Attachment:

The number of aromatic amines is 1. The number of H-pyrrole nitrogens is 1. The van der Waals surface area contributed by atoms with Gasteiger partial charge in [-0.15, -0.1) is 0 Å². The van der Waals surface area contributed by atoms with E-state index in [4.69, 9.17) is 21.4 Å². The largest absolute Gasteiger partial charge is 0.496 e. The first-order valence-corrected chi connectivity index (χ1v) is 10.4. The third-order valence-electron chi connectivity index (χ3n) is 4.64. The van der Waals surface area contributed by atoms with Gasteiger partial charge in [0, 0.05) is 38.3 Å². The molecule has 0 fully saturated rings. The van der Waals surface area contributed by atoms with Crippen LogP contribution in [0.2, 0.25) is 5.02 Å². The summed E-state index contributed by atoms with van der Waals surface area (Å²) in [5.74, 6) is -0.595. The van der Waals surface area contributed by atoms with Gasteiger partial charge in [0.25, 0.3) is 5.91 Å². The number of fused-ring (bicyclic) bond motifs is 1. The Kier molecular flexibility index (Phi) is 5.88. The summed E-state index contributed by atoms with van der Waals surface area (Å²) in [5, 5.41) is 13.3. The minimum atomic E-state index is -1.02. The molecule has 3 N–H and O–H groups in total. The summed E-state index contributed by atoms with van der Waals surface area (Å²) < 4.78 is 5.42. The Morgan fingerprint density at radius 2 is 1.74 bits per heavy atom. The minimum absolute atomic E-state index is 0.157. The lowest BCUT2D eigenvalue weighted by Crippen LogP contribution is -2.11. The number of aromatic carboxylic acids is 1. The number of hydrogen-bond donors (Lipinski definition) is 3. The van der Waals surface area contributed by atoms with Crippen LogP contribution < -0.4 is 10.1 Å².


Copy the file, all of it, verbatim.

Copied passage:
The number of aromatic amines is 1. The number of H-pyrrole nitrogens is 1. The van der Waals surface area contributed by atoms with Gasteiger partial charge in [-0.15, -0.1) is 0 Å². The van der Waals surface area contributed by atoms with E-state index in [4.69, 9.17) is 21.4 Å². The largest absolute Gasteiger partial charge is 0.496 e. The first-order valence-corrected chi connectivity index (χ1v) is 10.4. The third-order valence-electron chi connectivity index (χ3n) is 4.64. The van der Waals surface area contributed by atoms with Gasteiger partial charge in [0, 0.05) is 38.3 Å². The molecule has 0 fully saturated rings. The van der Waals surface area contributed by atoms with Crippen LogP contribution in [0.2, 0.25) is 5.02 Å². The summed E-state index contributed by atoms with van der Waals surface area (Å²) in [5.74, 6) is -0.595. The van der Waals surface area contributed by atoms with Gasteiger partial charge in [0.25, 0.3) is 5.91 Å². The number of fused-ring (bicyclic) bond motifs is 1. The Kier molecular flexibility index (Phi) is 5.88. The summed E-state index contributed by atoms with van der Waals surface area (Å²) in [5, 5.41) is 13.3. The minimum atomic E-state index is -1.02. The molecule has 3 N–H and O–H groups in total. The summed E-state index contributed by atoms with van der Waals surface area (Å²) < 4.78 is 5.42. The Morgan fingerprint density at radius 2 is 1.74 bits per heavy atom. The minimum absolute atomic E-state index is 0.157. The lowest BCUT2D eigenvalue weighted by Crippen LogP contribution is -2.11. The number of aromatic carboxylic acids is 1. The number of hydrogen-bond donors (Lipinski definition) is 3. The van der Waals surface area contributed by atoms with Crippen LogP contribution < -0.4 is 10.1 Å².